What a last line by poet Kathryn Stripling Byer. Check it out~
American Life in Poetry: Column 374
BY TED KOOSER, U.S. POET LAUREATE, 2004-2006
The following poem by Kathryn Stripling Byer is the second in a series of related poems called
Southern Fictions. Despite all the protective barriers we put up between us and the world, there’s
always a man with a wink that can rip right through. Byer has served as North Carolina’s Poet
I still can’t get it right
I don’t know. I still can’t get it right,
the way those dirt roads cut across the flats
and led to shacks where hounds and muddy shoats
skulked roundabouts. Describing it sounds trite
as hell, the good old South I love to hate.
The truth? What’s that? How should I know?
I stayed inside too much. I learned to boast
of stupid things. I kept my ears shut tight,
as we kept doors locked, windows locked,
the curtains drawn. Now I know why.
The dark could hide things from us. Dark could see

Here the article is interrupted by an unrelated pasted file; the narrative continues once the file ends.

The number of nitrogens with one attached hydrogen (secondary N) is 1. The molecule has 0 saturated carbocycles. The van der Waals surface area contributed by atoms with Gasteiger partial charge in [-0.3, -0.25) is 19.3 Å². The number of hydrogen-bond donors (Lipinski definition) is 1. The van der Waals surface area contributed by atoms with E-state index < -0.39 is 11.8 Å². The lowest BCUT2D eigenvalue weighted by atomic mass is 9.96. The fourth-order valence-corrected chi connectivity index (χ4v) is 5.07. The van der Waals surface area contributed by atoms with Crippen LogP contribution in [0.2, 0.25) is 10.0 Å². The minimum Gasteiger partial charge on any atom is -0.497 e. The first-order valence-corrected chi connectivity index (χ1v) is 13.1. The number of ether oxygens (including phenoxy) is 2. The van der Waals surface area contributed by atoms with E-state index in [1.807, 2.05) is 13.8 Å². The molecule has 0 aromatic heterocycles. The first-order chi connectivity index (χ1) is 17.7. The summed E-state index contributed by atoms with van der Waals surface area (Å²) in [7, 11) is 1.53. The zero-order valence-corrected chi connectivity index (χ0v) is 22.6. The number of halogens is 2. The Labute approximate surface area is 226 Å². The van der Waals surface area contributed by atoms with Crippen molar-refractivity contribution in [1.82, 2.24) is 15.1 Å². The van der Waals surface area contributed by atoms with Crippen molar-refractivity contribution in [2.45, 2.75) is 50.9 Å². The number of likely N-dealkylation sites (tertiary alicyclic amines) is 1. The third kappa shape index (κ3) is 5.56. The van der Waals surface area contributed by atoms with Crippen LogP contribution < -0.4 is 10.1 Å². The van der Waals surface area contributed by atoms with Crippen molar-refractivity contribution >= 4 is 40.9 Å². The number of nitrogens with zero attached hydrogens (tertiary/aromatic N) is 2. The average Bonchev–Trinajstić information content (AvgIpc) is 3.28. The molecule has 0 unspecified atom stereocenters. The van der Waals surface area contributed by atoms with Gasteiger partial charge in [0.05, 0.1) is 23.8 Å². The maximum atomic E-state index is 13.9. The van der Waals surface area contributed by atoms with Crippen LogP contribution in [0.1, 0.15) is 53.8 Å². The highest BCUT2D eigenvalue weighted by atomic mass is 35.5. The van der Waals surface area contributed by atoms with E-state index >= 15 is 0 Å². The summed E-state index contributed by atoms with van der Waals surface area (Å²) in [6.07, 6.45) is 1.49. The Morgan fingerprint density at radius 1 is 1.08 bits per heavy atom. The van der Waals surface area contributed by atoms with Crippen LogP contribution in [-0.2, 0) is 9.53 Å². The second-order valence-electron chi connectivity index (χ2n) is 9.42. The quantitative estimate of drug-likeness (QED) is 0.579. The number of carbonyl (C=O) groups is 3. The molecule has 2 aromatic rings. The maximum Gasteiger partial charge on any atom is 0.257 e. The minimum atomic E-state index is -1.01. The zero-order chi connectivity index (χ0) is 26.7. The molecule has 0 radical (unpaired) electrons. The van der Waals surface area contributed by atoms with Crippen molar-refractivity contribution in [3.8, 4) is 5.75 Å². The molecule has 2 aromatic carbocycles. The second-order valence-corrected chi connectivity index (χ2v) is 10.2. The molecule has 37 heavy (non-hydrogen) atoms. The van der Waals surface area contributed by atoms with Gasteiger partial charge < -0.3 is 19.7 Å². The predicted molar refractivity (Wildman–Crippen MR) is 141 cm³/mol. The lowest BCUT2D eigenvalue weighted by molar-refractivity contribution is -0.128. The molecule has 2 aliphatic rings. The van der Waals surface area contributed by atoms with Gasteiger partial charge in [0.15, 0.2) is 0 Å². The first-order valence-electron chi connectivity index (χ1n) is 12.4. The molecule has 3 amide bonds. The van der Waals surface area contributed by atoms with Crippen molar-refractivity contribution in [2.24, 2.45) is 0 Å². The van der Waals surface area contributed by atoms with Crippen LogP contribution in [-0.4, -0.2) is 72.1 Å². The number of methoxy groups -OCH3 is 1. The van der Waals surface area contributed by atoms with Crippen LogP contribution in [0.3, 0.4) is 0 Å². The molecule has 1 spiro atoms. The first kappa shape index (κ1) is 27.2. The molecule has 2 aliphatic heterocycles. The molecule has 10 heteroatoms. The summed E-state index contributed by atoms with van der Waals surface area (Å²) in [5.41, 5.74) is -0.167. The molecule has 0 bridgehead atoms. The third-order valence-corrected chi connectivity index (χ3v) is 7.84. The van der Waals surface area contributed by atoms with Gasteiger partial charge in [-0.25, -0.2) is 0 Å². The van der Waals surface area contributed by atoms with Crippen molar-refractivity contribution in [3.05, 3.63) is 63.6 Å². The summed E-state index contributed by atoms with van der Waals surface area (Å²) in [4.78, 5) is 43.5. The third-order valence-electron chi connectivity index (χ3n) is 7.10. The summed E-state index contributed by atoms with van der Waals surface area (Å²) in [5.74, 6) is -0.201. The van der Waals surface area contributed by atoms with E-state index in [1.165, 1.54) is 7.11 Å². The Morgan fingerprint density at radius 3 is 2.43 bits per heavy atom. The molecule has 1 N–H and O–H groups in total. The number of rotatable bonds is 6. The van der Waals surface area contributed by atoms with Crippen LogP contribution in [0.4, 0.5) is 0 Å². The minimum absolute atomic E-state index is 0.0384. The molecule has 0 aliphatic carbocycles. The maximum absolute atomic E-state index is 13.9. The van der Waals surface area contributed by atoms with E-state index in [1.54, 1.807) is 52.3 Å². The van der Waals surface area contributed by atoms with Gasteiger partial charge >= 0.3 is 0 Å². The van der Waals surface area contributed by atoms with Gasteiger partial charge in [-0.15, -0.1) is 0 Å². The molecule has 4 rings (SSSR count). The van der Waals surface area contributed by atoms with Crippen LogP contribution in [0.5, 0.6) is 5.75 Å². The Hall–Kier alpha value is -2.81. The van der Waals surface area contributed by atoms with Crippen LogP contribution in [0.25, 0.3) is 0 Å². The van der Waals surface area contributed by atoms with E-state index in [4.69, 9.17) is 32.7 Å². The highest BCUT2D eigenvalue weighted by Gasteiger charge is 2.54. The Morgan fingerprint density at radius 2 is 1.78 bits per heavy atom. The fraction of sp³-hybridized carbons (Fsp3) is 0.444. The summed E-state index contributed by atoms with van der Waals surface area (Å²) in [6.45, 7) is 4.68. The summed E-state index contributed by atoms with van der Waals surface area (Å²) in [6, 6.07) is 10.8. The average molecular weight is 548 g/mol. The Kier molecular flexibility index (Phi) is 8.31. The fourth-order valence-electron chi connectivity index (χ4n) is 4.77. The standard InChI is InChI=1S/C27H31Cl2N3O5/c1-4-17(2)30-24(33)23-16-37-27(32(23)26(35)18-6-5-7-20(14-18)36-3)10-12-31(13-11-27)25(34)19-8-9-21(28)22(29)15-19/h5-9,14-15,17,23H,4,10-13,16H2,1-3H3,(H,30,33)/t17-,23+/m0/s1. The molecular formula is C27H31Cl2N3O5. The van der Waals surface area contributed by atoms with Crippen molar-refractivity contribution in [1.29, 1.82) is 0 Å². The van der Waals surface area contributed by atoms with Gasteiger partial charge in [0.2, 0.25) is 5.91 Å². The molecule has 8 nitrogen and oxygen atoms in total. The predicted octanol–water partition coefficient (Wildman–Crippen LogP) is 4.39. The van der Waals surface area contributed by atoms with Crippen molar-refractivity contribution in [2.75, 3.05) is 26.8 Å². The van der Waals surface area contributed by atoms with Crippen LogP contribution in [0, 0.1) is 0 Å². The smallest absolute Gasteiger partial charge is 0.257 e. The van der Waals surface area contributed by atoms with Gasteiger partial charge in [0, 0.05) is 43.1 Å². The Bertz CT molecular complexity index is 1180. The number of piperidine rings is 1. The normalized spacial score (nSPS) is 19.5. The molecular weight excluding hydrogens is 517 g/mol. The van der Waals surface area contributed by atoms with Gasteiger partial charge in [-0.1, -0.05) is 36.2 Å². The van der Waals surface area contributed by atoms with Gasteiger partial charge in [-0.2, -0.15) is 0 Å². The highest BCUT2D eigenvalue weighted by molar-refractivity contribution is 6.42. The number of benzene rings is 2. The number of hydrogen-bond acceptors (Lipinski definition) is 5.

what we could not. Sometimes those dirt roads shocked
me, where they ended up: I watched a dog die
in the ditch. The man who shot him winked at me.
American Life in Poetry is made possible by The Poetry Foundation (www.poetryfoundation.org),
publisher of Poetry magazine. It is also supported by the Department of English at the University of
Nebraska, Lincoln. Poem copyright ©2001 by Kathryn Stripling Byer from her most recent book of poems,
Southern Fictions, Jacar Press, 2011. Descent, her new collection, is forthcoming from LSU Press.
Reprinted by permission of Kathryn Stripling Byer and the publisher. Introduction copyright 2012 by The
Poetry Foundation. The introduction’s author, Ted Kooser, served as United States Poet Laureate
Consultant in Poetry to the Library of Congress from 2004-2006. We do not accept unsolicited
American Life in Poetry ©2006 The Poetry Foundation
This column does not accept unsolicited poetry.